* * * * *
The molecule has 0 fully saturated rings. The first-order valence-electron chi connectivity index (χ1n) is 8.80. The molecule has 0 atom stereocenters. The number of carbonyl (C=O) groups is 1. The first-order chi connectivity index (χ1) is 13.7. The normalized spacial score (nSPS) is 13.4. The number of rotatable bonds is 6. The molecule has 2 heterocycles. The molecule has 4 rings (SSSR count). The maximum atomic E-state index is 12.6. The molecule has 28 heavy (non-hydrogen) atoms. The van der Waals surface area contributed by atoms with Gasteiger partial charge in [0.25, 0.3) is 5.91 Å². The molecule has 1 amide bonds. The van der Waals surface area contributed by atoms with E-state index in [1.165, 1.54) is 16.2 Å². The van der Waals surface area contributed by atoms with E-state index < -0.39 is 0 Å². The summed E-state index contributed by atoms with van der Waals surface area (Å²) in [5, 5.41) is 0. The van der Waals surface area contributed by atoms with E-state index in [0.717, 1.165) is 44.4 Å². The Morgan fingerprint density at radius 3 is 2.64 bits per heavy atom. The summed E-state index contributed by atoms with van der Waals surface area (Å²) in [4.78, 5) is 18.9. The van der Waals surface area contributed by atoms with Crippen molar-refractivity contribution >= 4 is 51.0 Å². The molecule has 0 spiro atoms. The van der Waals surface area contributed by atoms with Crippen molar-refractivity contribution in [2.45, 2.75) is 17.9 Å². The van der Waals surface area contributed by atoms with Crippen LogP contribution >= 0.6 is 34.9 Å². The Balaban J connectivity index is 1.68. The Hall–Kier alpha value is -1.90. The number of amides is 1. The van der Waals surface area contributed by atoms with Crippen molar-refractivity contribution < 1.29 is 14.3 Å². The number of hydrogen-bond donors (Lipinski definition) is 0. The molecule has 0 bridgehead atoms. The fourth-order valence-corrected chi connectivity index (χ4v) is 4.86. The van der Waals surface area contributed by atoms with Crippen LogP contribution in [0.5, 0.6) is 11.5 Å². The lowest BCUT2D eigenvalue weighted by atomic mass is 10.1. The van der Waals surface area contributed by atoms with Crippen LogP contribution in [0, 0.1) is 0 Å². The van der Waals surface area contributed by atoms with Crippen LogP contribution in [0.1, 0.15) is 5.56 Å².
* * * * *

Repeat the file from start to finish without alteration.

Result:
The molecule has 0 fully saturated rings. The first-order valence-electron chi connectivity index (χ1n) is 8.80. The molecule has 0 atom stereocenters. The number of carbonyl (C=O) groups is 1. The first-order chi connectivity index (χ1) is 13.7. The normalized spacial score (nSPS) is 13.4. The number of rotatable bonds is 6. The molecule has 2 heterocycles. The molecule has 4 rings (SSSR count). The maximum atomic E-state index is 12.6. The molecule has 28 heavy (non-hydrogen) atoms. The van der Waals surface area contributed by atoms with Gasteiger partial charge in [0.25, 0.3) is 5.91 Å². The molecule has 1 amide bonds. The van der Waals surface area contributed by atoms with E-state index in [1.165, 1.54) is 16.2 Å². The van der Waals surface area contributed by atoms with E-state index < -0.39 is 0 Å². The summed E-state index contributed by atoms with van der Waals surface area (Å²) in [5, 5.41) is 0. The van der Waals surface area contributed by atoms with E-state index in [0.717, 1.165) is 44.4 Å². The Morgan fingerprint density at radius 3 is 2.64 bits per heavy atom. The summed E-state index contributed by atoms with van der Waals surface area (Å²) in [4.78, 5) is 18.9. The van der Waals surface area contributed by atoms with Crippen molar-refractivity contribution >= 4 is 51.0 Å². The molecule has 0 spiro atoms. The van der Waals surface area contributed by atoms with Crippen molar-refractivity contribution in [2.45, 2.75) is 17.9 Å². The van der Waals surface area contributed by atoms with Crippen LogP contribution >= 0.6 is 34.9 Å². The Balaban J connectivity index is 1.68. The Hall–Kier alpha value is -1.90. The number of amides is 1. The van der Waals surface area contributed by atoms with Crippen molar-refractivity contribution < 1.29 is 14.3 Å². The number of hydrogen-bond donors (Lipinski definition) is 0. The molecule has 0 bridgehead atoms. The fourth-order valence-corrected chi connectivity index (χ4v) is 4.86. The van der Waals surface area contributed by atoms with Crippen LogP contribution in [0.5, 0.6) is 11.5 Å². The lowest BCUT2D eigenvalue weighted by atomic mass is 10.1. The van der Waals surface area contributed by atoms with Crippen LogP contribution in [0, 0.1) is 0 Å². The van der Waals surface area contributed by atoms with Crippen LogP contribution in [0.1, 0.15) is 5.56 Å².